The Secret Behind Successful Transformation: Human-Centered Design

By Hannah Burn & Jill Leyden

When the pandemic took center stage, governments were forced to change what happens behind the scenes. Fragile systems were put under a magnifying glass, revealing a stark contrast between organizations that adapted and those that didn’t. We saw call centers struggle to keep up with call volumes, people waiting weeks and weeks to hear back about unemployment checks, and some services shutting down all customer service, simply because we did not have the systems in place.

What we don’t hear enough about, is how governments rose to the challenge. Almost overnight, we witnessed a revolution in civic technology that brought out the best in government innovation. Across the country, governments: 

  • Stood up fully digital contact tracing
  • Created remote inspection programs
  • And transitioned entire organizations to virtual, remote work in mere days

Behind each of these accomplishments lies one simple key to success: governments adapted to customer needs at scale, and in real time. 

Now, to the casual observer, that subtle shift may go unnoticed. But, as anyone who has worked in government knows, it’s not that simple. On the contrary, government consistently ranks at the bottom of industries who successfully adapt to people’s needs.

How Organizations (Don’t) Adapt to People’s Needs

And, there are good reasons why:

  1. Regulations make services more complex than they should be 
  2. Legacy, insufficient systems don’t give people the data they need to make decisions
  3. And, the very design of government protects against rapid change 

All of which can make it difficult for governments to prioritize people’s needs — their experience — over things like compliance.

Reflecting on what enabled governments to respond to customer needs quickly while navigating the COVID-19 pandemic, one approach lies at the center: human-centered design.

Governments who adapted listened to their customers and employees, understood how their experiences varied, and identified clear needs, like:

  • Help me get things done without having to make in person visits so I can stay safe
  • Give me the information I need about public health risks so I can make informed decisions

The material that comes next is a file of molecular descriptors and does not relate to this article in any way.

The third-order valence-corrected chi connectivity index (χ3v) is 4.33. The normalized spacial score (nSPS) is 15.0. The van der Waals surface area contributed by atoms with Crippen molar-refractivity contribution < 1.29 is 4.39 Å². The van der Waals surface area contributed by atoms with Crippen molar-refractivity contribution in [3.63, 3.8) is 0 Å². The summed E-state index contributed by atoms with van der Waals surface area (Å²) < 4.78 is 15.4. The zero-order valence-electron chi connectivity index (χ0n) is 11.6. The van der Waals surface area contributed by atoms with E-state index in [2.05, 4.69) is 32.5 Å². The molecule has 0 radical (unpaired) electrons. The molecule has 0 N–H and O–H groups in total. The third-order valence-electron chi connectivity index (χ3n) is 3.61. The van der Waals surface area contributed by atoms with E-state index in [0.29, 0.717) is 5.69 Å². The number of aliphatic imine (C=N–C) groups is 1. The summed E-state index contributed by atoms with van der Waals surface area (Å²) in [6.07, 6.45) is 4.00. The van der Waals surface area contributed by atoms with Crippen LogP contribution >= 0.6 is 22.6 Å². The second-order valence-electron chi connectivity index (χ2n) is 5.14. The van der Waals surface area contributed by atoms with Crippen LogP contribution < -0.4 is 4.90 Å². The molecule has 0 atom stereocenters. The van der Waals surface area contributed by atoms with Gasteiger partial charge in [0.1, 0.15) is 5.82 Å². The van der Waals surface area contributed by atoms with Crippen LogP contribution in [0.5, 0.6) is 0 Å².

• Help me meet my urgent needs so I can pay rent, get food, and keep my family safe

Then, they designed customer-centered solutions to meet those needs rapidly. And, in many cases, it worked! Remember how surprised people were with the success of the free at-home COVID test website?

It’s one thing to rapidly respond to customer needs when the entire country is going through a big, massive experience. It’s quite another thing to embed that muscle into daily operations, especially when the technology, the constraints, and the resources have not shifted – or at least not as quickly.

Governments who are trying to sustain that innovation beyond the pandemic are grappling with similar questions:

  1. How can we continue to hear customer and employee needs, when we aren’t going through a shared experience?
  2. How can we do that at scale and in real time so we aren’t relying on special projects or external consultants?
  3. And, how can we build the muscles internally to design for customer needs?

For many governments, the answer comes down to: building human centered design competency, creating a culture that prioritizes experience, and leveraging technology to identify customer and employee needs and take action on them.

Now that answer isn’t easy. But the good news is, there are a lot of tools and resources to help governments integrate human centered design at scale. Be sure to take a look at the 18F Guides — resources built specifically for the government by a team within the U.S. General Services Administration — or this Qualtrics guide that helps governments start prioritizing experience. 

As the pandemic proved yet again, government is at the heart of some of the most important and defining experiences in people’s lifetimes. And everyone we speak to in government today feels it: we’re at a precipice. 

As Amanda Renteria, the CEO of Code for America put it: “We see monumental tasks ahead, and a window of opportunity to make fundamental changes in how government works and for whom. How we act now matters for the kind of government we’ll have for generations to come.” 

Prioritizing good experiences for everyone — the people the government serves and the employees who serve us all — is foundational to the public seeing government as the industry who responds the best to people’s needs. 

Hannah Burn is a Government Industry Advisor at Qualtrics, helping state and local governments strategize and design effective experience management programs that drive better outcomes for residents and employees. Prior to joining Qualtrics, Hannah worked on innovation and performance programs in city and county government. Hannah has a masters degree in Public Administration.

Jill Leyden is a Government Industry Advisor at Qualtrics, and a former federal government customer experience leader. She led organizational change at the U.S. Patent and Trademark Office where she served as the first customer experience administrator driving customer-centric transformation to better serve trademark customers around the world. Her public service includes 9 years of active duty in the U.S. Marine Corps and she continues to serve in the Reserves.

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